In early September, Linus Torvalds, the creator of the open source Linux operating system, announced he was stepping back from kernel development to “get some assistance on how to understand people’s emotions.” The announcement came after Torvalds was asked about his “flippant attacks in emails” and notorious verbal abuse of other developers for a story that was published in The New Yorker.
Almost exactly a month after Torvalds’ self-imposed exile, he is back at the helm of the project he started nearly three decades ago. In a note sent to the Linux Kernel mailing list on Monday, Greg Kroah-Hartman, a lead Linux developer, said that he is “handing the kernel tree back” to Torvalds.
“These past few months has [sic] been a tough one for our community, as it is our community that is fighting from within itself, with prodding from others outside of it,” Kroah-Hartman wrote. “So here is my plea to everyone out there. Let’s take a day or two off, rest, relax with friends by sharing a meal, recharge, and then get back to work.”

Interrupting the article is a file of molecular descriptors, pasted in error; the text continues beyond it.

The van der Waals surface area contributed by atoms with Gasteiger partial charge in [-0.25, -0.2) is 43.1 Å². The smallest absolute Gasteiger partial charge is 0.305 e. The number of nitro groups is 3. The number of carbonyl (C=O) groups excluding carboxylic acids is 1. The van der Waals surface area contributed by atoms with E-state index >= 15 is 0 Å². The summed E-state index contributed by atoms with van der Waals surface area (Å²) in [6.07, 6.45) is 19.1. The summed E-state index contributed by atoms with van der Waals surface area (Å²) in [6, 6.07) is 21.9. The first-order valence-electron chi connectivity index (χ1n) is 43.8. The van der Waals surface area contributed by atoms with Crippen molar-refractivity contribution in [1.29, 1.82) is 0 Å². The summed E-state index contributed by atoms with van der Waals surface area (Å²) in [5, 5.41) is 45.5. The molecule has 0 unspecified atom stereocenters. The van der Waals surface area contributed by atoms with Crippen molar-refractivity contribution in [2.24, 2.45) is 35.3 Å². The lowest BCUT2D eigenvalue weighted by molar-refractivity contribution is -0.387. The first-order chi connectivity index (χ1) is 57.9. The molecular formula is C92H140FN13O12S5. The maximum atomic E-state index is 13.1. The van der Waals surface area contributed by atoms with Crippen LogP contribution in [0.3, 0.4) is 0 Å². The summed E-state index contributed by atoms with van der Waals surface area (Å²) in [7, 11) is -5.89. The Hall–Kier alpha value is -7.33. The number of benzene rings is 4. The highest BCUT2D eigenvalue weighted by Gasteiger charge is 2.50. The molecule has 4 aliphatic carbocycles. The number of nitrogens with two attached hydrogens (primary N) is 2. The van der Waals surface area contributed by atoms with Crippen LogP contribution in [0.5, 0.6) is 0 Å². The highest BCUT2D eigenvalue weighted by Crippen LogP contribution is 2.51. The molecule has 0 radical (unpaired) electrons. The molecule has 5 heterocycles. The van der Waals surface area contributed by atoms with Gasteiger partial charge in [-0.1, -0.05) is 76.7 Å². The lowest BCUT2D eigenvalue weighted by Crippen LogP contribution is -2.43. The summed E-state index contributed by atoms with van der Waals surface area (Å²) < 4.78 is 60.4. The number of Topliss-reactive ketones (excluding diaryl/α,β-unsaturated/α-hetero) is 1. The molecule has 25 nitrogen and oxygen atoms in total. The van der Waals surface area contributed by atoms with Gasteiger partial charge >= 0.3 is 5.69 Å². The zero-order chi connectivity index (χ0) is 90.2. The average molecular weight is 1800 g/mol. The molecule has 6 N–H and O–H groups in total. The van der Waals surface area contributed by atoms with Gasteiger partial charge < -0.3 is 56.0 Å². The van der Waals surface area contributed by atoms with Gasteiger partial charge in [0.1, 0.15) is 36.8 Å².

Following Torvalds’ sabbatical the Linux community began to turn against itself after a number of developers proposed changes to the Code of Conduct that would remove references to meritocracy. A small number of reactionary programmers subsequently called for developers to rescind their contributions to the Linux kernel in protest of changes to the Code of Conduct. Despite the protest, the new Linux Code of Conduct was adopted by the community.
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Torvalds traveled to Scotland this week to meet with a few dozen Linux developers at the European Open Source Summit. According to ZDNet, however, he is not scheduled to make any public appearances at the summit. Motherboard has reached out to Torvalds for comment on his month-long break and will update this post if we hear back.